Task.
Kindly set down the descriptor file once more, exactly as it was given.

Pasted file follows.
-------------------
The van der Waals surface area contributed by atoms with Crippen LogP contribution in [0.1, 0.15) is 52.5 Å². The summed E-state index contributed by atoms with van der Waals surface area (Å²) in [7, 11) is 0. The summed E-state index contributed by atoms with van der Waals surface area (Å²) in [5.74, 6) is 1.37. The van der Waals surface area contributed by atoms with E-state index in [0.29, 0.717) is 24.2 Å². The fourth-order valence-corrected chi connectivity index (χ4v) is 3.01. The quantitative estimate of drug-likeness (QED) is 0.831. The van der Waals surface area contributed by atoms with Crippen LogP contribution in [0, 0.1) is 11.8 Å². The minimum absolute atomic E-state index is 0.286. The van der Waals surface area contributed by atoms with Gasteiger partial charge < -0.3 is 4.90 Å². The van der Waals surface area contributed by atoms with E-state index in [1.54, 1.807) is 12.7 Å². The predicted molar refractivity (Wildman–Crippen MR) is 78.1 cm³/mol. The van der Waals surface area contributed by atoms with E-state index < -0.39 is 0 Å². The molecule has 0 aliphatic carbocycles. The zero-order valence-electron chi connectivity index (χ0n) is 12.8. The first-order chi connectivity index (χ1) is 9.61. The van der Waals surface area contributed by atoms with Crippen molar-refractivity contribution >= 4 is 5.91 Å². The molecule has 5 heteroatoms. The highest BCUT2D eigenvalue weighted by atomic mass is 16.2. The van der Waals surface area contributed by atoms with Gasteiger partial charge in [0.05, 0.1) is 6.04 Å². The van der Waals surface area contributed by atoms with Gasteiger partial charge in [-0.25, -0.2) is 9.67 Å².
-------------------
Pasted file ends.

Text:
The van der Waals surface area contributed by atoms with Crippen LogP contribution in [0.1, 0.15) is 52.5 Å². The summed E-state index contributed by atoms with van der Waals surface area (Å²) in [7, 11) is 0. The summed E-state index contributed by atoms with van der Waals surface area (Å²) in [5.74, 6) is 1.37. The van der Waals surface area contributed by atoms with E-state index in [0.29, 0.717) is 24.2 Å². The fourth-order valence-corrected chi connectivity index (χ4v) is 3.01. The quantitative estimate of drug-likeness (QED) is 0.831. The van der Waals surface area contributed by atoms with Crippen LogP contribution in [0, 0.1) is 11.8 Å². The minimum absolute atomic E-state index is 0.286. The van der Waals surface area contributed by atoms with Gasteiger partial charge < -0.3 is 4.90 Å². The van der Waals surface area contributed by atoms with E-state index in [1.54, 1.807) is 12.7 Å². The predicted molar refractivity (Wildman–Crippen MR) is 78.1 cm³/mol. The van der Waals surface area contributed by atoms with E-state index < -0.39 is 0 Å². The molecule has 0 aliphatic carbocycles. The zero-order valence-electron chi connectivity index (χ0n) is 12.8. The first-order chi connectivity index (χ1) is 9.61. The van der Waals surface area contributed by atoms with Crippen molar-refractivity contribution >= 4 is 5.91 Å². The molecule has 5 heteroatoms. The highest BCUT2D eigenvalue weighted by atomic mass is 16.2. The van der Waals surface area contributed by atoms with Gasteiger partial charge in [0.05, 0.1) is 6.04 Å². The van der Waals surface area contributed by atoms with Gasteiger partial charge in [-0.25, -0.2) is 9.67 Å².